Last week I wrote an introduction to the
CMR-OnLine fly reel. A longtime reader from the UK,
James H. Clarke, has honored me with a response, as
it were. Sort of a 'Point-Counterpoint' type of thing.
As they are still smarting over us 'colonialists' having
invented the 'Dry Fly,' I decided not to antagonize them
further and have decided to run the piece. So it is with
an eye of jaundice and a firmly stuck tongue in cheek that
I offer his text in place of one of my usually extraordinary
contributions for this week. ~ JC
Horror!! The new concept in fly reels featured last
week is not a good thing. I feel it could be the worst thing
to hit flyfishing for years.
Consider the beauty of flyfishing. What sets it apart
from the other types of fishing? Direct contact-that's
all. Direct contact. I and my generation were taught
that in order to be a proper sporting fisherman you
had to serve an apprenticeship. You had to learn
woodcraft, you had to learn to respect and care
for the fish and the environment. This took time.
Without flycasting instructors -- without much
knowledge of line to rod sizes -- with silk lines
that would only float for the morning — with cane
rods for God's sake. We found out how to do it right
eventually, and by that time we had become versed in
most everything to do with fish, fishing and the
world out there on the river bank. We had become,
On the other tack were the bait fishermen and the
spinners. Bait men in those days were the individuals
who simply lumped a bunch of worms on a big hook, lobbed
it out and sat down to wait and drink beer. It goes
without saying that this type of angler and this type
of approach precluded moving during the day. He sat
down and occupied the pool as was his right, woebetide
anyone else who might want to fish the pool. "I was here
first!" The mechanics of this fishing were non-existent.
If the rod was big enough and the lead was heavy enough,
he could cover all the water in sight without moving or
upsetting his beer. It would be a short step to a tent,
a bed and a campfire.
The spinner on the other hand, had to learn to cast with
his toy. That took all of five minutes. He was ready to
sally forth and catch fish. Not only had he not assimilated
any countryside lore, woodcraft and the rest, he didn't
need to. He just chucked out a minnow or a spoon and
sooner or later a fish would be hooked. There was little
chance of the fish being lost, he had a treble hook on
the end, maybe two, maybe more! He also had a SLIPPING
CLUTCH. This invention of the devil meant that if a fish
was hooked, our angler need do nothing but wind in. The
clutch setting allowed the fish to take line right up to
the breaking strain of the line, and continual cranking
of the handle meant that if the fish turned and came to
him, he was regaining line and eventually the fish arrived
at his feet, Simple.
Consider the fly fisherman. He learns a difficult and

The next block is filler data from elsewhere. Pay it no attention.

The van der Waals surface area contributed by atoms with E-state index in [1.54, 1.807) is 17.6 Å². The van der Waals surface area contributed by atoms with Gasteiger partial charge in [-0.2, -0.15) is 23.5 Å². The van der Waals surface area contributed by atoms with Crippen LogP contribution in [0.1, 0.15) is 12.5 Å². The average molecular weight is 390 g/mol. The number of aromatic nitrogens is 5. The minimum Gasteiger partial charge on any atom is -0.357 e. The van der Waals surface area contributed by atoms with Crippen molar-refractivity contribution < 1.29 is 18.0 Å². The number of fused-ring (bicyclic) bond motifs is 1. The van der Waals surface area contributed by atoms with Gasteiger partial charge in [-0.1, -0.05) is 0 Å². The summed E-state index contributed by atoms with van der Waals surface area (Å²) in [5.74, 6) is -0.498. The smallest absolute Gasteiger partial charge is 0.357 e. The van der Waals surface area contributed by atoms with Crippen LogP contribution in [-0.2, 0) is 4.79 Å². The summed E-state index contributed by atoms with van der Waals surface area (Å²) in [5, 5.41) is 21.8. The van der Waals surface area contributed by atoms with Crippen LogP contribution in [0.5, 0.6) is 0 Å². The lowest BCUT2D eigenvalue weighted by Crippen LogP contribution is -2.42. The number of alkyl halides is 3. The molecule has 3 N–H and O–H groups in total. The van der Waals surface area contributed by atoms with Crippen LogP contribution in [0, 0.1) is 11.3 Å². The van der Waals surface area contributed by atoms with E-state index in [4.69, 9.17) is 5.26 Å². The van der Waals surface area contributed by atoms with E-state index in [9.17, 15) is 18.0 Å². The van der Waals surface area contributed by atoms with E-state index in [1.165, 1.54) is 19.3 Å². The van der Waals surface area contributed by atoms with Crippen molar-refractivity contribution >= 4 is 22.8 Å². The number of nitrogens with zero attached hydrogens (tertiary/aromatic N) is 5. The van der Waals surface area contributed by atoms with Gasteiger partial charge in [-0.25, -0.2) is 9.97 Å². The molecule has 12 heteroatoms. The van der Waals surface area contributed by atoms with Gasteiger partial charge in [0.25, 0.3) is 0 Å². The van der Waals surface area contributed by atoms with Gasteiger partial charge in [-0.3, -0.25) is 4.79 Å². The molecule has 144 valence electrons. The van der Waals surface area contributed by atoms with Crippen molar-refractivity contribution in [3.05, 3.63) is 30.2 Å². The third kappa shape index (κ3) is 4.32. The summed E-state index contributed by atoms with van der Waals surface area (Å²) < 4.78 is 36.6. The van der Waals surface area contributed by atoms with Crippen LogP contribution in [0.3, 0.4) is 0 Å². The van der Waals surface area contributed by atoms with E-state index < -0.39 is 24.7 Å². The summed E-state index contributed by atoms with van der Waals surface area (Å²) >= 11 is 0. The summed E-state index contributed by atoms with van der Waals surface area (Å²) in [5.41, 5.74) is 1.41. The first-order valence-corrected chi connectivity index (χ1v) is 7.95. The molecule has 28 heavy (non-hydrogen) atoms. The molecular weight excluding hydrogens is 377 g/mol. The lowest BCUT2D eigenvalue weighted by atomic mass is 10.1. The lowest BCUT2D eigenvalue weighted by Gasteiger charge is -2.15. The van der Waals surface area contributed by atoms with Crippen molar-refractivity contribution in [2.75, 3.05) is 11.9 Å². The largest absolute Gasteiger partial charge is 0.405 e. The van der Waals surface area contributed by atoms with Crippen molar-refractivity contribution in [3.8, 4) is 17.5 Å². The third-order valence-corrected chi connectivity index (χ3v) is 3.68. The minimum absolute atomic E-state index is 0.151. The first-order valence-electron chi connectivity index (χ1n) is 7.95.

rewarding skill. He learns to admire and respect his
quarry. He learns to love the world outdoors and appreciate
it's fragility. He learns to cast a fly, a delicate matter
and one which can be frustrating until it ultimately becomes
one of the most rewarding things some of us ever learn.
Fly fishing, you fish to a fish. You do not mechanically
trawl expanses of water, hoping something will fall prey
to your hook. You feel, even for a short time, that you
know your fish. Many people talk to the fish they are
casting to, I know I do. (That the air is sometimes blue
round my head owes more to my ineptitude than to the fish's
lack of co-operation.) When he hooks a fish on his single
tiny hook, the fly fisherman is in direct contact with a
living fighting creature which does not want to be caught.
He must react quickly to every movement of that fish. He
must maintain delicate but firm pressure, and steer his
fish away from obstacles and heavy currents. This is not
easy. It is prone to failure. We know it is all too
frequently prone to failure. THAT IS WHY WE DO IT.
If the only reason to fish was to catch fish for the
pot, a little stick of gelignite would probably be
the most productive method, with a fine net across
the stream in the evening following a close second.
Do we do it that way? No, of course not. We are
thinking, reasoning creatures, at least we purport
so to be. We are something more. We are sportsmen.
That means, rightly or wrongly, we have chosen not
to do things, and this thing in particular, the easy
way, but to do it in a way approaching an art or
even a religion.
As I have said before, flyfishing is not a matter
of life and death, it is much more important than that.
If all the development in angling is to the end of making
it easier to kill large numbers of fish, then I for one
want no part of it. We will have Global Positioning
Satellite facility next, to help us pinpoint fish in
the stream, together with Individual Echo Responding
to make sure the fish does not move away before we
can kill it. We will have genetically modified fish
that are all of a standard size, to fit the pan. There
will only be one pattern of fly, proven to kill the
maximum number of fish per fishing hour, and called
simply "the Fly." We will use invisible super nylon
of infinite breaking strain so that the fish does not
escape, and rocket assisted casting engines to enable
us to cover the whole lake with each cast.
I must stop. I am getting aerated over something my
protestations cannot change. Of course this reel will
sell. It would be a godsend under some conditions,
but in those conditions should one not be using simply
a bigger reel with more backing.
No doubt few of your readers will agree with me, many
will disagree strongly. I have dashed this off in a
fit of indignation, and may regret it when I see it
in print. (That's if Ladyfisher does not disagree
with me) I could go on and on, but to bore you was
not the intention. I look forward to the correspondence
which will undoubtedly result in the near future.
~ James H. Clark